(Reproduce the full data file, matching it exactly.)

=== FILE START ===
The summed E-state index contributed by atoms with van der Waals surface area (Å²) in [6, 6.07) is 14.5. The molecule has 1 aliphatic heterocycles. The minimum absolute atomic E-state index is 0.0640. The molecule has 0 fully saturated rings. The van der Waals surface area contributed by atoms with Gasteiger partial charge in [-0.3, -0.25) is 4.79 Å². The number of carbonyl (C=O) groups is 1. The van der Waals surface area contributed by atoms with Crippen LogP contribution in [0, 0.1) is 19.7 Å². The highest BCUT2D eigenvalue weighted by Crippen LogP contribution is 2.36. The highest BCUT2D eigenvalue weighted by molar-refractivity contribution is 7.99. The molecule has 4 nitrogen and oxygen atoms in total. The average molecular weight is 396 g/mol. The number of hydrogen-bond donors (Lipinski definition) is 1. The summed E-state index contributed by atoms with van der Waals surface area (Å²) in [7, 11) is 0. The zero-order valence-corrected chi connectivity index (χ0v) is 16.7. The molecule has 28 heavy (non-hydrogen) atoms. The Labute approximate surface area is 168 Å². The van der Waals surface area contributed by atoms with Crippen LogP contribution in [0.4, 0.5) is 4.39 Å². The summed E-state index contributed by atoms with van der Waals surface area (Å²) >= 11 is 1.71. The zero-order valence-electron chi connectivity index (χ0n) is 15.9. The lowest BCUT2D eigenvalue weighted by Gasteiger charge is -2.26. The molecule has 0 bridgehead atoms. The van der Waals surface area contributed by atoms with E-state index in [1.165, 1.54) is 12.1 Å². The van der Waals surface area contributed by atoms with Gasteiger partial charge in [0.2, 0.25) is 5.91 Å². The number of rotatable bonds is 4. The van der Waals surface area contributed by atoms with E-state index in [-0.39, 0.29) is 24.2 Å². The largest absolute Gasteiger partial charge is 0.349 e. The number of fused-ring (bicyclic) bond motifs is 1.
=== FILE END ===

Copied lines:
The summed E-state index contributed by atoms with van der Waals surface area (Å²) in [6, 6.07) is 14.5. The molecule has 1 aliphatic heterocycles. The minimum absolute atomic E-state index is 0.0640. The molecule has 0 fully saturated rings. The van der Waals surface area contributed by atoms with Gasteiger partial charge in [-0.3, -0.25) is 4.79 Å². The number of carbonyl (C=O) groups is 1. The van der Waals surface area contributed by atoms with Crippen LogP contribution in [0, 0.1) is 19.7 Å². The highest BCUT2D eigenvalue weighted by Crippen LogP contribution is 2.36. The highest BCUT2D eigenvalue weighted by molar-refractivity contribution is 7.99. The molecule has 4 nitrogen and oxygen atoms in total. The average molecular weight is 396 g/mol. The number of hydrogen-bond donors (Lipinski definition) is 1. The summed E-state index contributed by atoms with van der Waals surface area (Å²) in [7, 11) is 0. The zero-order valence-corrected chi connectivity index (χ0v) is 16.7. The molecule has 28 heavy (non-hydrogen) atoms. The Labute approximate surface area is 168 Å². The van der Waals surface area contributed by atoms with Crippen LogP contribution in [0.4, 0.5) is 4.39 Å². The summed E-state index contributed by atoms with van der Waals surface area (Å²) >= 11 is 1.71. The zero-order valence-electron chi connectivity index (χ0n) is 15.9. The lowest BCUT2D eigenvalue weighted by Gasteiger charge is -2.26. The molecule has 0 bridgehead atoms. The van der Waals surface area contributed by atoms with E-state index in [1.165, 1.54) is 12.1 Å². The van der Waals surface area contributed by atoms with Gasteiger partial charge in [0.2, 0.25) is 5.91 Å². The number of rotatable bonds is 4. The van der Waals surface area contributed by atoms with E-state index in [-0.39, 0.29) is 24.2 Å². The largest absolute Gasteiger partial charge is 0.349 e. The number of fused-ring (bicyclic) bond motifs is 1.